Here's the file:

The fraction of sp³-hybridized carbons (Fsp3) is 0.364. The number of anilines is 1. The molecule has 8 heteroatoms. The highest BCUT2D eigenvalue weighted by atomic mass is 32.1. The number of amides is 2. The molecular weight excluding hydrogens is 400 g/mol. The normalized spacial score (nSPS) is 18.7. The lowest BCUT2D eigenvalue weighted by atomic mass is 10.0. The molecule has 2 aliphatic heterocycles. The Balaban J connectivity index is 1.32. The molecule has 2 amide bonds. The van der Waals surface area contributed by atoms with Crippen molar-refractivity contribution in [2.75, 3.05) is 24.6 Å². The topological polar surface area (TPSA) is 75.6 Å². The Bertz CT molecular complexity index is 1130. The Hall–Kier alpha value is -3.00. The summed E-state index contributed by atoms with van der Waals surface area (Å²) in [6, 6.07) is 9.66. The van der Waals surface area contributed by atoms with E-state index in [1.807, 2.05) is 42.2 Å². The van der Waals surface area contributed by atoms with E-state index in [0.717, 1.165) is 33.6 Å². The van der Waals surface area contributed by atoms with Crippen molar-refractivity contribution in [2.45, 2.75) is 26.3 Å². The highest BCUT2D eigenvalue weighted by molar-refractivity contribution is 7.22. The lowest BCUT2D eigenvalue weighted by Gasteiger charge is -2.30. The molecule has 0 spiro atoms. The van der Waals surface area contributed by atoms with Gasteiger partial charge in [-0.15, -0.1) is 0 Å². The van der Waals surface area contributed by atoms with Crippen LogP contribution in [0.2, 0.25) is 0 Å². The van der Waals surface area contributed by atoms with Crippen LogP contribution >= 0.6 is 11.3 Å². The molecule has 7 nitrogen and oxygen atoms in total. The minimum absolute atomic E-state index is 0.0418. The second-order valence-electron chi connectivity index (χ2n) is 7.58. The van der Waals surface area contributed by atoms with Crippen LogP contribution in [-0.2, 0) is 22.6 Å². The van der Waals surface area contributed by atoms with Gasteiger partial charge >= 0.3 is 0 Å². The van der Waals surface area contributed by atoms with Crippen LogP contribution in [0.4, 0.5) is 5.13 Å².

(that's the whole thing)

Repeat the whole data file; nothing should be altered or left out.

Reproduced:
The fraction of sp³-hybridized carbons (Fsp3) is 0.364. The number of anilines is 1. The molecule has 8 heteroatoms. The highest BCUT2D eigenvalue weighted by atomic mass is 32.1. The number of amides is 2. The molecular weight excluding hydrogens is 400 g/mol. The normalized spacial score (nSPS) is 18.7. The lowest BCUT2D eigenvalue weighted by atomic mass is 10.0. The molecule has 2 aliphatic heterocycles. The Balaban J connectivity index is 1.32. The molecule has 2 amide bonds. The van der Waals surface area contributed by atoms with Crippen molar-refractivity contribution in [2.75, 3.05) is 24.6 Å². The topological polar surface area (TPSA) is 75.6 Å². The Bertz CT molecular complexity index is 1130. The Hall–Kier alpha value is -3.00. The summed E-state index contributed by atoms with van der Waals surface area (Å²) in [6, 6.07) is 9.66. The van der Waals surface area contributed by atoms with E-state index in [1.807, 2.05) is 42.2 Å². The van der Waals surface area contributed by atoms with E-state index in [0.717, 1.165) is 33.6 Å². The van der Waals surface area contributed by atoms with Crippen molar-refractivity contribution in [2.45, 2.75) is 26.3 Å². The highest BCUT2D eigenvalue weighted by molar-refractivity contribution is 7.22. The lowest BCUT2D eigenvalue weighted by Gasteiger charge is -2.30. The molecule has 0 spiro atoms. The van der Waals surface area contributed by atoms with Gasteiger partial charge in [-0.15, -0.1) is 0 Å². The van der Waals surface area contributed by atoms with Crippen LogP contribution in [0.2, 0.25) is 0 Å². The van der Waals surface area contributed by atoms with Crippen LogP contribution >= 0.6 is 11.3 Å². The molecule has 7 nitrogen and oxygen atoms in total. The minimum absolute atomic E-state index is 0.0418. The second-order valence-electron chi connectivity index (χ2n) is 7.58. The van der Waals surface area contributed by atoms with Crippen LogP contribution in [-0.2, 0) is 22.6 Å². The van der Waals surface area contributed by atoms with Gasteiger partial charge >= 0.3 is 0 Å². The van der Waals surface area contributed by atoms with Crippen LogP contribution in [0.4, 0.5) is 5.13 Å².